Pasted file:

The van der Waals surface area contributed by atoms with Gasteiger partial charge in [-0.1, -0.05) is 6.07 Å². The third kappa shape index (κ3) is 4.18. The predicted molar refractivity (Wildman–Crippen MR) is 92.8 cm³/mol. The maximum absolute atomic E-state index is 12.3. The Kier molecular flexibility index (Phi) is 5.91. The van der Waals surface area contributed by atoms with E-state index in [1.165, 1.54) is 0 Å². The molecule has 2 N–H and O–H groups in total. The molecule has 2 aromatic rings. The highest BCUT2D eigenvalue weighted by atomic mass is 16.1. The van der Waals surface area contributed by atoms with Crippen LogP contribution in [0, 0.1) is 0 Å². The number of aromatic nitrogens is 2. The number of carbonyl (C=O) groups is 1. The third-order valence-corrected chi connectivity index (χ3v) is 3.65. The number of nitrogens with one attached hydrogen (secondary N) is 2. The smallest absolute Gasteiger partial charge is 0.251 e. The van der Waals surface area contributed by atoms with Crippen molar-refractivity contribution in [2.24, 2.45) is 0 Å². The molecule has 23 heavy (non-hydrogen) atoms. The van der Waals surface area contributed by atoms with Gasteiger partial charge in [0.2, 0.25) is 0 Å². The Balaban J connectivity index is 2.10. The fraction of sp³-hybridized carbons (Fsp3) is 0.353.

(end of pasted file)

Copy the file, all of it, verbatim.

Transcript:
The van der Waals surface area contributed by atoms with Gasteiger partial charge in [-0.1, -0.05) is 6.07 Å². The third kappa shape index (κ3) is 4.18. The predicted molar refractivity (Wildman–Crippen MR) is 92.8 cm³/mol. The maximum absolute atomic E-state index is 12.3. The Kier molecular flexibility index (Phi) is 5.91. The van der Waals surface area contributed by atoms with E-state index in [1.165, 1.54) is 0 Å². The molecule has 2 N–H and O–H groups in total. The molecule has 2 aromatic rings. The highest BCUT2D eigenvalue weighted by atomic mass is 16.1. The van der Waals surface area contributed by atoms with Crippen LogP contribution in [0, 0.1) is 0 Å². The number of aromatic nitrogens is 2. The number of carbonyl (C=O) groups is 1. The third-order valence-corrected chi connectivity index (χ3v) is 3.65. The number of nitrogens with one attached hydrogen (secondary N) is 2. The smallest absolute Gasteiger partial charge is 0.251 e. The van der Waals surface area contributed by atoms with Crippen molar-refractivity contribution in [2.24, 2.45) is 0 Å². The molecule has 23 heavy (non-hydrogen) atoms. The van der Waals surface area contributed by atoms with Gasteiger partial charge in [0.2, 0.25) is 0 Å². The Balaban J connectivity index is 2.10. The fraction of sp³-hybridized carbons (Fsp3) is 0.353.